Social Distortion With The Stone Foxes and Jonny Two Bags at 8 p.m., Saturday, October 11 at Gas Monkey Live, 10110 Technology Blvd., $30/$35 at the door

Gas Monkey Bar and Grill only planned on putting on a few shows a month when it opened up last year and now, whaddaya know, they're opening up a venue with a 2,500-person capacity across the street called Gas Monkey Live. To break in the place, which is in the same space previously occupied by the under-loved Toby Keith's I Love This Bar, the tenured punk band Social Distortion will headline the grand opening and the Stone Foxes and will open along with Jonny Two Bags. This is the first of many, many loud and sweaty evenings to come at 10110 Technology Blvd.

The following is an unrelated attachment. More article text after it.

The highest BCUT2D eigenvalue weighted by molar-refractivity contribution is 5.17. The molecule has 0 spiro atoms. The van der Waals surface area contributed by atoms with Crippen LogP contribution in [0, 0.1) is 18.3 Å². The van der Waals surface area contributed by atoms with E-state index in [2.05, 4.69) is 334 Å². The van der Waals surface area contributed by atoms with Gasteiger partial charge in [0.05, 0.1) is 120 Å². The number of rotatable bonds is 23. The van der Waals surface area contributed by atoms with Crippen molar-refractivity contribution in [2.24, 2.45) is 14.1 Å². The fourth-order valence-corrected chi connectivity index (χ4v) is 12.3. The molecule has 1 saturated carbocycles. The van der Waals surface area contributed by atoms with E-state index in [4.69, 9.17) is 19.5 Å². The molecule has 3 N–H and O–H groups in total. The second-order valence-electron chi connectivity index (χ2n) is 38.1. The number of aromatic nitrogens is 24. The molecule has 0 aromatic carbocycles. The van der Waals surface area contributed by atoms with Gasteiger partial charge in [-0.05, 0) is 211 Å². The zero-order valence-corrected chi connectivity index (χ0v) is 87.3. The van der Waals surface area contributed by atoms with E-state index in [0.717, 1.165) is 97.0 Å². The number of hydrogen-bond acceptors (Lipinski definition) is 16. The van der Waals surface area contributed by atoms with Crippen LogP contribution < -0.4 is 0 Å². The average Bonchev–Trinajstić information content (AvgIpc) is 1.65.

HDB
Wo Fat With the Great Electric Quest, Red Wizard, Crypt Trip, FOGG, 8:00 p.m. Saturday, October 11, at Club Dada, 2720 Elm St., dadadallas.com, $10

Wo Fat is fuzzy, fuzzier than a sweet Georgia peach. The Dallas band has made a name for itself with some delightfully heavy psychedelic stoner rock. The riffs are huge and come down like thunder. Though they have their moments at creating an environment that may make you feel like you're in the midst of impending doom, the band is at their best when they hit long stretches of a jam or groove. Nothing wrong with a little sunshine amongst the thunder.

HDB